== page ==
Even if you were able to install the DVDs directly to a pendrive (I have not tested this, but imagine it is possible), if you take the pendrive to another computer, that copy of ChessBase or Fritz will still need to be configured. Thankfully, though there are a few steps to follow, it is not hard.

In ChessBase or Fritz click on File at the top left, and then Options

In the pane, click on the Tablebases tab at the top, and then the More... button

A new pane will open, specifically for configuring various tablebases. Choose Syzygy (Engine)
and then click on the [...] next to the three paths. Here you will need to show it where to find
the tablebases.

For each path, configure one of the three directories as above. Once done, click on Ok, and then Apply.

Now, whenever you turn on Komodo 8, or any other engine that supports the Syzygy tablebases such as Houdini 4 or Stockfish, it will use the Syzygy bases installed on the pendrive.

Using only five-pieces

Why would you want to do this? If you do not have an SSD or a pendrive, want the tablebases, but are suffering from slowdowns, you can use the following compromise: use only the five-piece set. Since they are under 1 GB, and can easily fit in the computer's RAM.

In the same configuration screen as above, click on Clear, and then set only the path for the
five-piece set. The directory is Syzygy345. Leave the others blank.

If you find yourself having to use this last scenario as a solution, I strongly suggest you get a pendrive for the six-piece set. The cost is small, but the information those six-piece tablebases add is truly not to be underestimated. It means that everytime its search leads to one of those situations with six pieces, it can stop searching as it knows exactly the result and evaluation.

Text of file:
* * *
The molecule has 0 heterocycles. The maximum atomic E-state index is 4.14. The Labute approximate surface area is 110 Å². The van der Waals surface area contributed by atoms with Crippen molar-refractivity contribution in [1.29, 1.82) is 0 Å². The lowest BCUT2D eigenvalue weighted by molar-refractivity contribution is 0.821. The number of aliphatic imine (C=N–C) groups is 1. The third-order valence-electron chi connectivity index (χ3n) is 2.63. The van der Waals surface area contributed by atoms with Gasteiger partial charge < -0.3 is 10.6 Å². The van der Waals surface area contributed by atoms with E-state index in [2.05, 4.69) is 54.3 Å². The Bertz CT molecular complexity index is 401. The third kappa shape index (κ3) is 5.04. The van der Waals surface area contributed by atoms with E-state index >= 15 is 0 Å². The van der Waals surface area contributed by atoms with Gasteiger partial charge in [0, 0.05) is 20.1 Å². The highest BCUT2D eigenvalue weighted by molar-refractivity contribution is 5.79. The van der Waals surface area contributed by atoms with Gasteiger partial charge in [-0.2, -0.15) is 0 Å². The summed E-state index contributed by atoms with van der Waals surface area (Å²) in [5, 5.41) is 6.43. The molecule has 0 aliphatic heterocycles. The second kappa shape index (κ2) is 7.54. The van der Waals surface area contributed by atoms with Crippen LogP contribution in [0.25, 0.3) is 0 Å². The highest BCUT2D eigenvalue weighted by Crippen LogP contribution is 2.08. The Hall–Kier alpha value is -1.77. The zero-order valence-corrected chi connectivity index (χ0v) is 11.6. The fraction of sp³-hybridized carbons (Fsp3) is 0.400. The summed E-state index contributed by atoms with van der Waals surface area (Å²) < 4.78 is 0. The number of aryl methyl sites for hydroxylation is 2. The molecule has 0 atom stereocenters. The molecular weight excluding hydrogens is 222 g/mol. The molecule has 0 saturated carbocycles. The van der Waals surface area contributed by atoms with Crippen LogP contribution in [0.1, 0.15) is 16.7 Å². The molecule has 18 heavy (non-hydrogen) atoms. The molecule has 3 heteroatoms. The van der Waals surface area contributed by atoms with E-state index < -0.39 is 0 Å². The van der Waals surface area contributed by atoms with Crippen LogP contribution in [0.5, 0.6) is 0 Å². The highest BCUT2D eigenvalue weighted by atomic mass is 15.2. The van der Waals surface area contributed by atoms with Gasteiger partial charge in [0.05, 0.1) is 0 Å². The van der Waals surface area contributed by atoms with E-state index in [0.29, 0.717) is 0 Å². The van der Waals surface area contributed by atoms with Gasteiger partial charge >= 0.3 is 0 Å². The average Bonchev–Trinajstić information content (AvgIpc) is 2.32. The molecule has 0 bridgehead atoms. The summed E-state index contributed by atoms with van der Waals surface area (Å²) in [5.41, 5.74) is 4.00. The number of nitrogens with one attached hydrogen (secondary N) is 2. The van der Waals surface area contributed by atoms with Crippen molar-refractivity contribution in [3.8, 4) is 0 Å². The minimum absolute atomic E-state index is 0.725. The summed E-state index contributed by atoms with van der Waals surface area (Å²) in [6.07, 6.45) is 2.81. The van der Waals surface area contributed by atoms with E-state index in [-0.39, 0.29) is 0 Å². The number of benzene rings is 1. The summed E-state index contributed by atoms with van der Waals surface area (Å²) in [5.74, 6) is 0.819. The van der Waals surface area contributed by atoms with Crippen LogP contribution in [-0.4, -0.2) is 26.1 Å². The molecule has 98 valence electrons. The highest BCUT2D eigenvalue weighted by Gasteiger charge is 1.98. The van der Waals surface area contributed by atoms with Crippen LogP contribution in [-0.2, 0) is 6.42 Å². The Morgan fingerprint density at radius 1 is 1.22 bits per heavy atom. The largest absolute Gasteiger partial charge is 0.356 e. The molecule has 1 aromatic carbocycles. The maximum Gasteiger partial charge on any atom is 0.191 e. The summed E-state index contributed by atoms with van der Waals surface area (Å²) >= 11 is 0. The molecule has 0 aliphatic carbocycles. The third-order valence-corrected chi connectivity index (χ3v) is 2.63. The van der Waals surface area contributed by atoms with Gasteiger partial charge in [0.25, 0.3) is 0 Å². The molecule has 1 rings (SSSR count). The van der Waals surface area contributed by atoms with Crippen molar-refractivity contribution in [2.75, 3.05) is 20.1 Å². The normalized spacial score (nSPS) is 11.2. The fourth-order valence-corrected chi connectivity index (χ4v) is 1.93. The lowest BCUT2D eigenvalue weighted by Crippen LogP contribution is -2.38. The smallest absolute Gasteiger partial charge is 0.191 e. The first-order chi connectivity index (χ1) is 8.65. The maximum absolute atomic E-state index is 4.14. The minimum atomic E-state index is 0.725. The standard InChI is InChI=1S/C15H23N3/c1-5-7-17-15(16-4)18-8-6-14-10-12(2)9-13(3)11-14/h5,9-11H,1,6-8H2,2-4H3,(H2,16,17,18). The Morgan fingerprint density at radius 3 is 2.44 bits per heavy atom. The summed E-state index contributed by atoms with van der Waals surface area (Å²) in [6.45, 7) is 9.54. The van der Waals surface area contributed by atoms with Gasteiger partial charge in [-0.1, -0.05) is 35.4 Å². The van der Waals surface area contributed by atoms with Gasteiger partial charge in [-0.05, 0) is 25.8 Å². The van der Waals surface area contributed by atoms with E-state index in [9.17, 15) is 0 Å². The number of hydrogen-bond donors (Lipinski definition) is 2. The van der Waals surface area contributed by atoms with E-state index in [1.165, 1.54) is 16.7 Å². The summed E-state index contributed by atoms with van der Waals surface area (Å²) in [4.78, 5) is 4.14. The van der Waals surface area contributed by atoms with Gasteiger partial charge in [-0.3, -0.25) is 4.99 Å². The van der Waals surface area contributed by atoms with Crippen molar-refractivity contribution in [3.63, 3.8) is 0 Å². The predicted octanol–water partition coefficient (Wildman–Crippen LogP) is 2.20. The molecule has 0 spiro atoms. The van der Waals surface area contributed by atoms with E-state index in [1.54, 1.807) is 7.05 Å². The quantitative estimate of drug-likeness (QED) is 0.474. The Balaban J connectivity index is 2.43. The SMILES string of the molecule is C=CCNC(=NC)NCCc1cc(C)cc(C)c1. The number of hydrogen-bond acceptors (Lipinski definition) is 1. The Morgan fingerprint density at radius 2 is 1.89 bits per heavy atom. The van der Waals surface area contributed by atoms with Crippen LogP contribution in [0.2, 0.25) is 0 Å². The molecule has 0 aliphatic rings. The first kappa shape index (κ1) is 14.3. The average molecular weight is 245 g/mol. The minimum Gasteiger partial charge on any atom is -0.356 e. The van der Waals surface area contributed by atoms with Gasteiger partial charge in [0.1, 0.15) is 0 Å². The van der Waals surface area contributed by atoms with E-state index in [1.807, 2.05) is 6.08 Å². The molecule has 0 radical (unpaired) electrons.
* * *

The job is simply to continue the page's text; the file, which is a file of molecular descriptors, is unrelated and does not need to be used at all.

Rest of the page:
The Syzygy Tablebase DVDs can be found in the ChessBase Shop

Born in the US, he grew up in Paris, France, where he completed his Baccalaureat, and after college moved to Rio de Janeiro, Brazil. He had a peak rating of 2240 FIDE, and was a key designer of Chess Assistant 6. In 2010 he joined the ChessBase family as an editor and writer at ChessBase News. He is also a passionate photographer with work appearing in numerous publications, and the content creator of the YouTube channel, Chess & Tech.


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abayakbar abayakbar 4/24/2022 01:12
i had try this one but why it still doesnt work?
White N Black White N Black 1/11/2016 05:34
I mean seriously. These aren't worth the money they cost. Use bittorrent to get the real thing. 6 Man TBs are only 80 GB for DTZ and 60 for WDL
maxath maxath 7/28/2015 04:10
How can we test the 6 pieces syzygy? (not 3-4-5) syzygy. I have applied them as referred in this guide, but I see the cpu with 6 pieces is computing instead of searching in the syzygy databases...
maxath maxath 7/19/2015 11:06
The updated (july 2015) Fritz 14 asks for cache too, how many I have to set? I've read somewhere 64. I'd be glad if you update this tutorial with a section for cache setup. Thank you
Ivan Wijetunge Ivan Wijetunge 2/11/2015 05:57
Pretty useless for 99% of chess players
Bertman Bertman 2/11/2015 03:49
@yodhaa You can consult a position, but you to run with the engine, they must be accessible locally.

@sharpnova You are misinformed. The complete 6-piece tablebases take up 149 GB. The 5-piece take up 1 GB so 150 in all.
sharpnova sharpnova 2/11/2015 09:19
Sure. This is lovely for 5-mans. Any engine worth its ferro-magnetic weight has heuristics to instantly return a likely score for 5-man positions.

And you can't fit a 6-man (an actually useful tablebase) on these options. SSD's don't get bigger than 1 TB and even those are $300-$400. 6-mans are ~1.5 TB

Thanks for the useless article.

Write one up in 5 years when platter drives are in the 25+ TB range and RAID solutions are making local 7-mans feasible. Then explain RAID to the masses of generally retarded computer chess enthusiasts.

Though I expect you won't be able to, given that you're not much brighter than these idiots yourselves.
yodhaa yodhaa 2/11/2015 06:17
I don't understand why this is a big deal. Tablebases can be accessed online for free and most people have internet everywhere nowadays